# 2 factors factorization

Given a natural number n write a program or function to get a list of all the possible two factors multiplications that can be used to achieve n. To understand better what is pretended you can go to http://factornumber.com/?page=16777216 to see when n is 16777216 we get the following list:

   2 × 8388608
4 × 4194304
8 × 2097152
16 × 1048576
32 ×  524288
64 ×  262144
128 ×  131072
256 ×   65536
512 ×   32768
1024 ×   16384
2048 ×    8192
4096 ×    4096


No need to pretty print things like here. The requirement is that each entry (pair of factors) is well distinguished from each other and inside each pair, the first factor is also well distinguished from the other. If you choose to return a list/array, the inside element can be a list/array with two elements, or some structure of your language that supports a pair of things like C++ std::pair.

Do not print the multiplication by 1 entry, nor repeat entries with the first factor commuted by the second, as they are pretty useless.

No winner; it will be a per language basis code golf.

• Could you possibly add a smaller test case, such as 30? Dec 2, 2017 at 22:27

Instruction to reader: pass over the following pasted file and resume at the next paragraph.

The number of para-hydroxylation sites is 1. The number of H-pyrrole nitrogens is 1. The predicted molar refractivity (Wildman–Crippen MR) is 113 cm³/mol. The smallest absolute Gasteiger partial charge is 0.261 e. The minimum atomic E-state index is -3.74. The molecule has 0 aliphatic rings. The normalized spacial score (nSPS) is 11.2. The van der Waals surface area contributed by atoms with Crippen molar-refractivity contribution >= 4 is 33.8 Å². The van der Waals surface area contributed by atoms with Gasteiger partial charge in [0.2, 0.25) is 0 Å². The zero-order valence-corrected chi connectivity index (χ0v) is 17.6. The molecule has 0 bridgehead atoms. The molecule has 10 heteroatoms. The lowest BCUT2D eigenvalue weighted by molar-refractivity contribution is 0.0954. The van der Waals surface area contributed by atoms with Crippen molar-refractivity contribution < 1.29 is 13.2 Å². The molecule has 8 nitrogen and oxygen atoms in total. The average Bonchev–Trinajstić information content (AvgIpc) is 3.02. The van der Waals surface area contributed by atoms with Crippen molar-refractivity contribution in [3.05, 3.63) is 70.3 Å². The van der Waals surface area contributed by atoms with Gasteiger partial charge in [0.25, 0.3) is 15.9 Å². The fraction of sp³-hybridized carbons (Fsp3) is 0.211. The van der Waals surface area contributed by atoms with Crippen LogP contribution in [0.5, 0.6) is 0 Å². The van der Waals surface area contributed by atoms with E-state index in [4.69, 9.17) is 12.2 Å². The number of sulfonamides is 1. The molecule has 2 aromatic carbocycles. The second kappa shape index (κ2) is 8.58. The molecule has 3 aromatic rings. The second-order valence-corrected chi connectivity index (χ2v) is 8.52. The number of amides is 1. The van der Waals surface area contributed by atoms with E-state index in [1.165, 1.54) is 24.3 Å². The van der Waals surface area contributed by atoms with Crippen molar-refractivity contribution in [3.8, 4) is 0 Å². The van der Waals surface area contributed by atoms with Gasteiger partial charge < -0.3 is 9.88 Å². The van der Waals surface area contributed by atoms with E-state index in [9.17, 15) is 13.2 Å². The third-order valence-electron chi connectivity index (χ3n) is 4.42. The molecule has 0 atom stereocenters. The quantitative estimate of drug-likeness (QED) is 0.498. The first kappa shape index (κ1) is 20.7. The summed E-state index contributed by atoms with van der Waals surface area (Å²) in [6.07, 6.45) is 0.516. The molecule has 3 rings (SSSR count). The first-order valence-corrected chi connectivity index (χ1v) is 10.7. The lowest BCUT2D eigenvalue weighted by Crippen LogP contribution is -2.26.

• @cairdcoinheringaahing You can use factornumber.com to generate more test cases. Dec 2, 2017 at 22:39
• I've seen this "per language" competition recently. What's the point? Most Qs don't get more than 1 or 2 As per language, and you still can select just one A as correct. Dec 2, 2017 at 23:54
• @fedes. It's usually because there's no point in comparing between languages (i.e. Java vs. Jelly). Dec 3, 2017 at 0:06
• @totallyhuman yeah, I know. Most of my answers are in Factor, or even Smalltalk. No chance against the golfing languages. Maybe there could be some way of ranking languages by verbosity and boilerplatery Dec 3, 2017 at 0:28

# Pyt, 67 65 bytes

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I'm pretty sure this can be golfed.

Basically, the algorithm generates a list of all of the divisors of the input (let's call it n), makes the same list, but flipped, interleaves the two (e.g., if n=24, then, at this point, it has [1,24,2,12,3,8,4,6,6,4,8,3,12,2,24,1]), and prints out the elements from index 2 until half the array length, printing each number on a new line, and with an extra new line in between every pair.

Most of the work is done in actually managing the stack.

Saved 2 bytes by using increment function.

# Perl 5, 50 bytes

sub{map[$_,$_[0]/$_],grep!($_[0]%$_),2..sqrt$_[0]}


Ungolfed:

sub {
return map  { [$_,$_[0] / $_] } grep { !($_[0] % $_) } (2 .. sqrt($_[0]));
}


# Japt, 9 bytes

Outputs a 2D array.

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Try it